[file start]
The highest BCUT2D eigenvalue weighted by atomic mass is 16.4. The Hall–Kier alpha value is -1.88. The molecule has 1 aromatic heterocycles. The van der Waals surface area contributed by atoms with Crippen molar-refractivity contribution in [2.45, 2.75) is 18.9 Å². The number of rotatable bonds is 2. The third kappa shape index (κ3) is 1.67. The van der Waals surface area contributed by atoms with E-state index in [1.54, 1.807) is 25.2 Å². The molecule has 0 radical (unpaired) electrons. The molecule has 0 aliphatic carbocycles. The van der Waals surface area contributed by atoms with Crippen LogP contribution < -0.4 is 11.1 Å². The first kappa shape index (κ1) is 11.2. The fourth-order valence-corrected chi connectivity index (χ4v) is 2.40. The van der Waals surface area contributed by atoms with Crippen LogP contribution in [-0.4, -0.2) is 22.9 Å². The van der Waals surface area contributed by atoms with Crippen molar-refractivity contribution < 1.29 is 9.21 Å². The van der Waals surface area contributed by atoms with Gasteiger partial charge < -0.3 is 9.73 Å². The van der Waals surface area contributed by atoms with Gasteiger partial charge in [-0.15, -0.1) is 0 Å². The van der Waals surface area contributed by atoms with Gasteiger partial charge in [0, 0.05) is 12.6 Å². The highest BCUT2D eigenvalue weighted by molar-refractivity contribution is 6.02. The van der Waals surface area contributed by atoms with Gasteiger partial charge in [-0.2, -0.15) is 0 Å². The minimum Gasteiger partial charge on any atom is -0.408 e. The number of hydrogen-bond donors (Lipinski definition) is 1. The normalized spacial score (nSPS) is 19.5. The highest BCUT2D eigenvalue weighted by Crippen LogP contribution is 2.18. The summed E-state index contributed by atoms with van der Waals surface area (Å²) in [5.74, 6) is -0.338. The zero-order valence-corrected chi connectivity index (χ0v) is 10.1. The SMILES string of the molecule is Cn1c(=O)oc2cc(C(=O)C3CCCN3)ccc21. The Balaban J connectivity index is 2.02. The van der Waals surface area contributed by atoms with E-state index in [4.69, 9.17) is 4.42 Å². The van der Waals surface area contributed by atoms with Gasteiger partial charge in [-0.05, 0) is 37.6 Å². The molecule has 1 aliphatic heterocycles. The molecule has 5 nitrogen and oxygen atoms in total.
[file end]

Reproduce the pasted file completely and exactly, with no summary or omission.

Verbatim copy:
The highest BCUT2D eigenvalue weighted by atomic mass is 16.4. The Hall–Kier alpha value is -1.88. The molecule has 1 aromatic heterocycles. The van der Waals surface area contributed by atoms with Crippen molar-refractivity contribution in [2.45, 2.75) is 18.9 Å². The number of rotatable bonds is 2. The third kappa shape index (κ3) is 1.67. The van der Waals surface area contributed by atoms with E-state index in [1.54, 1.807) is 25.2 Å². The molecule has 0 radical (unpaired) electrons. The molecule has 0 aliphatic carbocycles. The van der Waals surface area contributed by atoms with Crippen LogP contribution < -0.4 is 11.1 Å². The first kappa shape index (κ1) is 11.2. The fourth-order valence-corrected chi connectivity index (χ4v) is 2.40. The van der Waals surface area contributed by atoms with Crippen LogP contribution in [-0.4, -0.2) is 22.9 Å². The van der Waals surface area contributed by atoms with Crippen molar-refractivity contribution < 1.29 is 9.21 Å². The van der Waals surface area contributed by atoms with Gasteiger partial charge < -0.3 is 9.73 Å². The van der Waals surface area contributed by atoms with Gasteiger partial charge in [-0.15, -0.1) is 0 Å². The van der Waals surface area contributed by atoms with Gasteiger partial charge in [0, 0.05) is 12.6 Å². The highest BCUT2D eigenvalue weighted by molar-refractivity contribution is 6.02. The van der Waals surface area contributed by atoms with Gasteiger partial charge in [-0.2, -0.15) is 0 Å². The minimum Gasteiger partial charge on any atom is -0.408 e. The number of hydrogen-bond donors (Lipinski definition) is 1. The normalized spacial score (nSPS) is 19.5. The highest BCUT2D eigenvalue weighted by Crippen LogP contribution is 2.18. The summed E-state index contributed by atoms with van der Waals surface area (Å²) in [5.74, 6) is -0.338. The zero-order valence-corrected chi connectivity index (χ0v) is 10.1. The SMILES string of the molecule is Cn1c(=O)oc2cc(C(=O)C3CCCN3)ccc21. The Balaban J connectivity index is 2.02. The van der Waals surface area contributed by atoms with E-state index in [4.69, 9.17) is 4.42 Å². The van der Waals surface area contributed by atoms with Gasteiger partial charge in [-0.05, 0) is 37.6 Å². The molecule has 1 aliphatic heterocycles. The molecule has 5 nitrogen and oxygen atoms in total.